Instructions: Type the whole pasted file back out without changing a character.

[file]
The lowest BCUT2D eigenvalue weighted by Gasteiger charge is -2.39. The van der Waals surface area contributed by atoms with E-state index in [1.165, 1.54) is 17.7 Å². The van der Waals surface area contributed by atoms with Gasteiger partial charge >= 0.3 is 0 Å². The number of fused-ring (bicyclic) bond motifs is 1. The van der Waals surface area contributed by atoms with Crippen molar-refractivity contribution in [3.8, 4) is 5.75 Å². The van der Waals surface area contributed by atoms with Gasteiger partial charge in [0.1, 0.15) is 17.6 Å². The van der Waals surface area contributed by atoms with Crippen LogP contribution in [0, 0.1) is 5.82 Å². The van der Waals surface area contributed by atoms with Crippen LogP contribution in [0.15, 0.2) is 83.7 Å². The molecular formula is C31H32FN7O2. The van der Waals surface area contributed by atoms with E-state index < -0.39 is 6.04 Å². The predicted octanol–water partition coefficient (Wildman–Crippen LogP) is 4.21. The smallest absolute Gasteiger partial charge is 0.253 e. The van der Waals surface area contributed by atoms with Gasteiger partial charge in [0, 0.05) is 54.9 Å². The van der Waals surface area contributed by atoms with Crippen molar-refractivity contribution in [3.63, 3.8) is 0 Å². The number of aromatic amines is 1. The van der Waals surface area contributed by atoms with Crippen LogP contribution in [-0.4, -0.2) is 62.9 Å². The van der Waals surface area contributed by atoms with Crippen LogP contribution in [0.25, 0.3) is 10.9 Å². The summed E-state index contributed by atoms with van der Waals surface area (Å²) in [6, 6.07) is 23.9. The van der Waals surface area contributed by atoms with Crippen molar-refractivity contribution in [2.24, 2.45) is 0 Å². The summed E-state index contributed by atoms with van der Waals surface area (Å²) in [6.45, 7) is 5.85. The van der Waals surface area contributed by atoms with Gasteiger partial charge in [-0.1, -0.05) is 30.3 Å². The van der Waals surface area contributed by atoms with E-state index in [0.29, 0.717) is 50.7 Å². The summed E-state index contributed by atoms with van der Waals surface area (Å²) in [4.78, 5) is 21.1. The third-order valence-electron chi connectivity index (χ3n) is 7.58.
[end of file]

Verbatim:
The lowest BCUT2D eigenvalue weighted by Gasteiger charge is -2.39. The van der Waals surface area contributed by atoms with E-state index in [1.165, 1.54) is 17.7 Å². The van der Waals surface area contributed by atoms with Gasteiger partial charge >= 0.3 is 0 Å². The number of fused-ring (bicyclic) bond motifs is 1. The van der Waals surface area contributed by atoms with Crippen molar-refractivity contribution in [3.8, 4) is 5.75 Å². The van der Waals surface area contributed by atoms with Gasteiger partial charge in [0.1, 0.15) is 17.6 Å². The van der Waals surface area contributed by atoms with Crippen LogP contribution in [0, 0.1) is 5.82 Å². The van der Waals surface area contributed by atoms with Crippen LogP contribution in [0.15, 0.2) is 83.7 Å². The molecular formula is C31H32FN7O2. The van der Waals surface area contributed by atoms with E-state index < -0.39 is 6.04 Å². The predicted octanol–water partition coefficient (Wildman–Crippen LogP) is 4.21. The smallest absolute Gasteiger partial charge is 0.253 e. The van der Waals surface area contributed by atoms with Gasteiger partial charge in [0, 0.05) is 54.9 Å². The van der Waals surface area contributed by atoms with Crippen molar-refractivity contribution in [3.63, 3.8) is 0 Å². The number of aromatic amines is 1. The van der Waals surface area contributed by atoms with Crippen LogP contribution in [-0.4, -0.2) is 62.9 Å². The van der Waals surface area contributed by atoms with Crippen LogP contribution in [0.25, 0.3) is 10.9 Å². The summed E-state index contributed by atoms with van der Waals surface area (Å²) in [6, 6.07) is 23.9. The van der Waals surface area contributed by atoms with Crippen molar-refractivity contribution in [2.24, 2.45) is 0 Å². The summed E-state index contributed by atoms with van der Waals surface area (Å²) in [6.45, 7) is 5.85. The van der Waals surface area contributed by atoms with Gasteiger partial charge in [-0.1, -0.05) is 30.3 Å². The van der Waals surface area contributed by atoms with E-state index in [0.29, 0.717) is 50.7 Å². The summed E-state index contributed by atoms with van der Waals surface area (Å²) in [4.78, 5) is 21.1. The third-order valence-electron chi connectivity index (χ3n) is 7.58.